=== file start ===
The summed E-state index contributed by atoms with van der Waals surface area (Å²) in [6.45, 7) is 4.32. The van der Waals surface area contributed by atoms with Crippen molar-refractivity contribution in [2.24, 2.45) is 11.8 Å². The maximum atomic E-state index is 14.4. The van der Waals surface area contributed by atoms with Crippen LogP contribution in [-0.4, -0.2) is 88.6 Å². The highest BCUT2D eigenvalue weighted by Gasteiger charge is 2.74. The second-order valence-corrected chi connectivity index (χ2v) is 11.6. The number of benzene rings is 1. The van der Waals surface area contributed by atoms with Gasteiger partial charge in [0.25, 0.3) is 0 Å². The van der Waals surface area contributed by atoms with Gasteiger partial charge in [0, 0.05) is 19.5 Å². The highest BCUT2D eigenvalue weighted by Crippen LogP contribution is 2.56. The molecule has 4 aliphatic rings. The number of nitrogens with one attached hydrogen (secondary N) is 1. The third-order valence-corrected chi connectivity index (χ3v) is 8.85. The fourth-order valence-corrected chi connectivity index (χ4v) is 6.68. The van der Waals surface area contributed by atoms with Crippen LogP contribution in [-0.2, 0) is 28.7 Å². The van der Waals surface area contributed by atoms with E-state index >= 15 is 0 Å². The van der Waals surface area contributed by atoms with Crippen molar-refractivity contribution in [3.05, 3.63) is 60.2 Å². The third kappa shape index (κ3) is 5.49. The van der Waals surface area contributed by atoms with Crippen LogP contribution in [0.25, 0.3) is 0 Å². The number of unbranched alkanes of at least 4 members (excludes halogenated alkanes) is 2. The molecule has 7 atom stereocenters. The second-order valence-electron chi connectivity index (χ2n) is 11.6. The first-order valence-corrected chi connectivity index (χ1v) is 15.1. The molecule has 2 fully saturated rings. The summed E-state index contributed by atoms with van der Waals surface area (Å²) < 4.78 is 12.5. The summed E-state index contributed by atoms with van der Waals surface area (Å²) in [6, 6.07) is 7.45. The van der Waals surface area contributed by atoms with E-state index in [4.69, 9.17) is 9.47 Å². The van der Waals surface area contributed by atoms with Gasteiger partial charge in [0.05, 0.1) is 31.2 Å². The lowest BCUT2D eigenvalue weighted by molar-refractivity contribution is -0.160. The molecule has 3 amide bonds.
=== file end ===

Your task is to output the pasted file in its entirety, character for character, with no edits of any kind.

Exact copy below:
The summed E-state index contributed by atoms with van der Waals surface area (Å²) in [6.45, 7) is 4.32. The van der Waals surface area contributed by atoms with Crippen molar-refractivity contribution in [2.24, 2.45) is 11.8 Å². The maximum atomic E-state index is 14.4. The van der Waals surface area contributed by atoms with Crippen LogP contribution in [-0.4, -0.2) is 88.6 Å². The highest BCUT2D eigenvalue weighted by Gasteiger charge is 2.74. The second-order valence-corrected chi connectivity index (χ2v) is 11.6. The number of benzene rings is 1. The van der Waals surface area contributed by atoms with Gasteiger partial charge in [0.25, 0.3) is 0 Å². The van der Waals surface area contributed by atoms with Gasteiger partial charge in [0, 0.05) is 19.5 Å². The highest BCUT2D eigenvalue weighted by Crippen LogP contribution is 2.56. The molecule has 4 aliphatic rings. The number of nitrogens with one attached hydrogen (secondary N) is 1. The third-order valence-corrected chi connectivity index (χ3v) is 8.85. The fourth-order valence-corrected chi connectivity index (χ4v) is 6.68. The van der Waals surface area contributed by atoms with Crippen LogP contribution in [-0.2, 0) is 28.7 Å². The van der Waals surface area contributed by atoms with E-state index >= 15 is 0 Å². The van der Waals surface area contributed by atoms with Crippen molar-refractivity contribution in [3.05, 3.63) is 60.2 Å². The third kappa shape index (κ3) is 5.49. The van der Waals surface area contributed by atoms with Crippen LogP contribution in [0.25, 0.3) is 0 Å². The number of unbranched alkanes of at least 4 members (excludes halogenated alkanes) is 2. The molecule has 7 atom stereocenters. The second-order valence-electron chi connectivity index (χ2n) is 11.6. The first-order valence-corrected chi connectivity index (χ1v) is 15.1. The molecule has 2 fully saturated rings. The summed E-state index contributed by atoms with van der Waals surface area (Å²) < 4.78 is 12.5. The summed E-state index contributed by atoms with van der Waals surface area (Å²) in [6, 6.07) is 7.45. The van der Waals surface area contributed by atoms with E-state index in [4.69, 9.17) is 9.47 Å². The van der Waals surface area contributed by atoms with Gasteiger partial charge in [0.05, 0.1) is 31.2 Å². The lowest BCUT2D eigenvalue weighted by molar-refractivity contribution is -0.160. The molecule has 3 amide bonds.